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St. Mary Magdalene: Apostle to the Apostles

Fr. Thomas Rosica, CSB

July 21, 2018
Mary Magdalene meets the risen Christ, painting by Duccio
Feast of St. Mary Magdalene  July 22
Mary Magdalene, Mary of Bethany (sister of Martha and Lazarus), and the unnamed penitent woman who anointed Jesus’ feet (see Luke 7:36-48) are sometimes understood to be the same woman. From this, plus the statement in Luke’s Gospel that Jesus had cast seven demons out of Mary Magdalene, has arisen the view that she had been a prostitute. In reality, we know nothing about her sins or weaknesses. They could have been inexplicable physical disease, mental illness, or anything that prevented her from wholeness in mind and body. Mary Magdalene is mentioned in the Gospels as being among the women of Galilee who followed Jesus and his disciples. She was also present at his crucifixion and burial and went to the tomb on Easter Sunday to anoint his body.
In John’s very moving intimate Easter Gospel, we peer into the early morning scene of sadness as Mary Magdalene weeps uncontrollably at the grave of her friend Jesus. John does not tell us when Mary arrived at Jesus’ burial place (20:11-18). She is simply there, and the emphasis is on her tears and her uncontrollable grief. When Mary bends down to look in the tomb, she sees the angels. They are sitting, presumably on the ledge of the burial place, at the two ends of the grave clothes, where Jesus’ body had been.
In the Scriptures, when someone encounters an angel, that person is frequently overcome with terror and fear. John does not mention any such feeling on Mary’s part. Realizing her sadness and grief, the angels do not startle her with good news but ask the question that can allow her to name her grief and find healing. The angels say to her with great compassion, “Woman, why are you weeping?” (v. 13). This is in striking contrast with their triumphant announcement of the Resurrection recorded in the other Gospel accounts of the empty tomb (Matthew 28:5-7; Mark 16:6-7; Luke 24:5-7). Mary’s answer (v. 13) shows that she is totally focused on the fact that Jesus’ body is missing. He is still her Lord even though he is dead; her loyalty is to him. When she tells the angels that she does not know “where they have put him,” she may be thinking that Joseph of Arimathea or his friends may have moved Jesus to a more permanent grave. Her answer allows the angels to truly announce to Mary the Good News, but they are interrupted by the sudden appearance of the Risen Lord!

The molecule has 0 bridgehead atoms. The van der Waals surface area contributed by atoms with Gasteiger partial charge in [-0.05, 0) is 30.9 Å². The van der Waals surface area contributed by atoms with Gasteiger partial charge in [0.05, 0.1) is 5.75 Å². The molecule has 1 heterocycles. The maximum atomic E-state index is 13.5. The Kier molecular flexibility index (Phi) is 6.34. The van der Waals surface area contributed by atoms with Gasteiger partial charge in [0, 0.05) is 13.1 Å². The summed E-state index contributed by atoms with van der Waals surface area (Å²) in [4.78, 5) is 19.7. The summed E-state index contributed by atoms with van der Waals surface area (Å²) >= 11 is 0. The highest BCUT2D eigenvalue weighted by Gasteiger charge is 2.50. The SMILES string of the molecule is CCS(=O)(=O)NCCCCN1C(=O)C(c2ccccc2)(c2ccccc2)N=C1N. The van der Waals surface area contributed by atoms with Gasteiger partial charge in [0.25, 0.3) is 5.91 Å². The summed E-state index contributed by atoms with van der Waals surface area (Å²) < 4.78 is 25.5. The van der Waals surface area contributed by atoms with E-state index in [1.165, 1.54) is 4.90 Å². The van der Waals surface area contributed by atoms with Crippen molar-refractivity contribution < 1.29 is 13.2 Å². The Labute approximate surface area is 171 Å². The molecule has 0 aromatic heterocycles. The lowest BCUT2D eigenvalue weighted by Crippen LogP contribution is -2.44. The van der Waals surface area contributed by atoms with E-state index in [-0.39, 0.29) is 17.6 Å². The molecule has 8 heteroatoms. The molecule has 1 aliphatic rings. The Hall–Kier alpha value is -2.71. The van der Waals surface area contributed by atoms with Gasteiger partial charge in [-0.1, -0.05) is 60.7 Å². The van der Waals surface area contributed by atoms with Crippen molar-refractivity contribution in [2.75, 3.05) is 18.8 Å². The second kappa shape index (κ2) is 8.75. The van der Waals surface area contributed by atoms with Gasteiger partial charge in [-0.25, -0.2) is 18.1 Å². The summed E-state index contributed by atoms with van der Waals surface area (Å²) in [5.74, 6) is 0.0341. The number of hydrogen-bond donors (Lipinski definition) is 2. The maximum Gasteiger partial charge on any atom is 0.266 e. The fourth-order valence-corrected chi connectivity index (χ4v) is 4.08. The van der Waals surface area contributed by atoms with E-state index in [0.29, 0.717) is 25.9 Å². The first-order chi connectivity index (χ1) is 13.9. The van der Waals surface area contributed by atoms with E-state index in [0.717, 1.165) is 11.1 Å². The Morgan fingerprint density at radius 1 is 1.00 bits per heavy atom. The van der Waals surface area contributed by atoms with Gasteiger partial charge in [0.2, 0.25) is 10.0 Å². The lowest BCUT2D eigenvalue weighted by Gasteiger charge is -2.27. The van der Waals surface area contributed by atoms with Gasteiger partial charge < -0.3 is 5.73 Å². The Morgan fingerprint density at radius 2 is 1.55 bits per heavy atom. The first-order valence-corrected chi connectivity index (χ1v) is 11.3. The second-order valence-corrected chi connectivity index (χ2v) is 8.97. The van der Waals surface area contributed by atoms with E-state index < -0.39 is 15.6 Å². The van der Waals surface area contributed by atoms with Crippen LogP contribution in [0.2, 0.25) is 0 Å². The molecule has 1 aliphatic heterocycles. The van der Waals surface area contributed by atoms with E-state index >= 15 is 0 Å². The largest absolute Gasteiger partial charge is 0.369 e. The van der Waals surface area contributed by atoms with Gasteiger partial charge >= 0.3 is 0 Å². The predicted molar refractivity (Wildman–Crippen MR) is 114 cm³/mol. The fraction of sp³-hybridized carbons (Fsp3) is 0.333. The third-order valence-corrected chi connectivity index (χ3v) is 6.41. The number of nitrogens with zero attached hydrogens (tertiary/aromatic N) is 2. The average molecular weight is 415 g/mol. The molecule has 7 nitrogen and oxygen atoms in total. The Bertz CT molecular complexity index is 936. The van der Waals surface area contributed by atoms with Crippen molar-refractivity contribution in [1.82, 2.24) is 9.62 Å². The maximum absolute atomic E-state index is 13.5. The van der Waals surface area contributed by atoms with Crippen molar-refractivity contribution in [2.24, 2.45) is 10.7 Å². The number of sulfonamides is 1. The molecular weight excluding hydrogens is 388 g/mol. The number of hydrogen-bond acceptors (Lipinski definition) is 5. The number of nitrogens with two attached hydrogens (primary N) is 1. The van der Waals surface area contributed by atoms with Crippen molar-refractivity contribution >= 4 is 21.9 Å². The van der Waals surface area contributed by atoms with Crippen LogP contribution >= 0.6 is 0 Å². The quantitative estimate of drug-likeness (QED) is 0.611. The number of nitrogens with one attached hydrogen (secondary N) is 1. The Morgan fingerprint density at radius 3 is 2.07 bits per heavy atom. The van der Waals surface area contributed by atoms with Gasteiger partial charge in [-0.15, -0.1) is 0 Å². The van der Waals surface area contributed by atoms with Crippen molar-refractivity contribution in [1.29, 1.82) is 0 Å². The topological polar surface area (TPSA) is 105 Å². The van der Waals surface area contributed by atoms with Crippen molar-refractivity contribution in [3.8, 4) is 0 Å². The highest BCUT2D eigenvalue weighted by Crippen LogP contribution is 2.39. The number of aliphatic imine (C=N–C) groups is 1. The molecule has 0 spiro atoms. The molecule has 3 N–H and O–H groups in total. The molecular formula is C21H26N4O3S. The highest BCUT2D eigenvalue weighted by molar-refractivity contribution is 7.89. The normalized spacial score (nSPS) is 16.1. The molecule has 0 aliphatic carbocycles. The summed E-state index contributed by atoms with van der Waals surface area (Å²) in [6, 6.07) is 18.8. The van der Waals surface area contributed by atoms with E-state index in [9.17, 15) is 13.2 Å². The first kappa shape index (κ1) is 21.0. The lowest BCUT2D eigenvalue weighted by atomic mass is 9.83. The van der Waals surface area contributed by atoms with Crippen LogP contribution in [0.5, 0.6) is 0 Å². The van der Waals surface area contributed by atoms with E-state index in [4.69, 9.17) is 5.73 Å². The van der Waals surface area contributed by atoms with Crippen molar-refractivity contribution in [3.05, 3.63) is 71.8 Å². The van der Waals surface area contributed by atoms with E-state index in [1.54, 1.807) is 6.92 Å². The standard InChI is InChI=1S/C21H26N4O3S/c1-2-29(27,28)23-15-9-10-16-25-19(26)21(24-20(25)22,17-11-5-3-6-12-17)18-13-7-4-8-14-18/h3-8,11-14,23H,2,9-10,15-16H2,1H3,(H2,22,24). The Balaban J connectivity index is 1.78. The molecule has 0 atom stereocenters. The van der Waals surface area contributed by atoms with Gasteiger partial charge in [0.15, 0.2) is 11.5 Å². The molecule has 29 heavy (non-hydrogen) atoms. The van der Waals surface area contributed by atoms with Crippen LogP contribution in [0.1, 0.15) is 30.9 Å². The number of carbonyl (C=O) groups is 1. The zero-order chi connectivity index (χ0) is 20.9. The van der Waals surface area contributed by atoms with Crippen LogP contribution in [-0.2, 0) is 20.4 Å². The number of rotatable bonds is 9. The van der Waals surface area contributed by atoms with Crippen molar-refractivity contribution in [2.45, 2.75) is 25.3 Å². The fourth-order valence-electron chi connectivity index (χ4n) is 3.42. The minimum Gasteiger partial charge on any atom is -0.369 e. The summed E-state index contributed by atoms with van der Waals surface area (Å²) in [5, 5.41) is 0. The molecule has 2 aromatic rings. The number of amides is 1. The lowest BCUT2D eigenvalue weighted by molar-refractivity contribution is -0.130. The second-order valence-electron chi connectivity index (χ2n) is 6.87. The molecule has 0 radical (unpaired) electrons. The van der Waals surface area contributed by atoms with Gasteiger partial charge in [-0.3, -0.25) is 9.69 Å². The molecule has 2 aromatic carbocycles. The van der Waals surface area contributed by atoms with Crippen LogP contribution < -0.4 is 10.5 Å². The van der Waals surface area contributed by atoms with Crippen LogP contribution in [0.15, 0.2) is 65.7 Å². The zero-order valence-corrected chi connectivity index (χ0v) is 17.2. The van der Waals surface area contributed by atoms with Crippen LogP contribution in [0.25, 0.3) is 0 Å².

Mary saw him but did not realize it was Jesus (v. 14). Her own deep sadness and grief prevented her from linking together all the details: the grave clothes, the presence of angels, the absence of the body. The very object of her concern – Jesus – stands before her, but she is blinded from recognizing him. Deep emotions have this effect on us. Mary’s inability to recognize him seems to be attributed to the nature of Jesus’ resurrection body, since such failure is typical of encounters with him (cf. Matthew 28:17; Mark 16:12; Luke 24:16, 37; John 21:4).
Mary Magdalene & Jesus iconWhen Jesus calls her by name, she turns and says to him in Hebrew, “Rabbouni!” (which means Teacher). ... [Jesus says] “Do not hold on to me, because I have not yet ascended to the Father. But go to my brothers and say to them, ‘I am ascending to my Father and your Father, to my God and your God.’” Mary Magdalene went and announced to the disciples, “I have seen the Lord”; and she told them that he had said these things to her (John 20:15-18).
Mary’s was a seemingly short journey with earth-shattering ramifications. Because of her incredible message and mission, she was fittingly called Apostola Apostolorum (Apostle to the Apostles) in the early Church because she was the first to see the Risen Lord and to announce his Resurrection to the other apostles.
Jesus lived in an androcentric society. Women were property: first of their fathers, then of their husbands. They did not have the right to testify. They could not study the Torah. In this restrictive atmosphere, Jesus accepted women, honoured them, respected them and treasured their friendship. He journeyed with them, touched and healed them, loved them and allowed them to love him. There was no discrimination. For Jesus, women and men were equally capable of grasping the great religious truths, living them, and announcing them to others. Mary Magdalene is living proof of Jesus’ boundary-breaking humanity and compassion.
In 2016, Pope Francis announced that the liturgical memory of St. Mary Magdalene, commemorated on July 22, would be elevated to the level of a feast, like that of the other Apostles. The beautiful preface for that feast captures well Mary Magdalene’s extraordinary mission to announce the Resurrection to the world. Here is my own working English translation of the Latin text published by the Vatican in 2016:
Preface of the Apostle to the Apostles
It is truly right and just,
our duty and our salvation, always and everywhere to give you thanks,
Lord, holy Father, almighty and eternal God, whose mercy is no less than His power,
to preach the Gospel to everyone, through Christ, our Lord.
In the garden He appeared to Mary Magdalene, who loved him in life,
who witnessed his death on the cross,
who sought him as he lay in the tomb,
who was the first to adore him when he rose from the dead,
and having sent her out he honoured her with her place among the Apostles,
so that the good news of new life might reach the ends of the earth.
And so with all the angels and saints we confess you, in exultation singing:
 Holy, Holy, Holy, Lord God of Hosts ...
Excerpt from “Stay with us...” Encounters with the Risen Lord
Fr. Thomas Rosica, CSB
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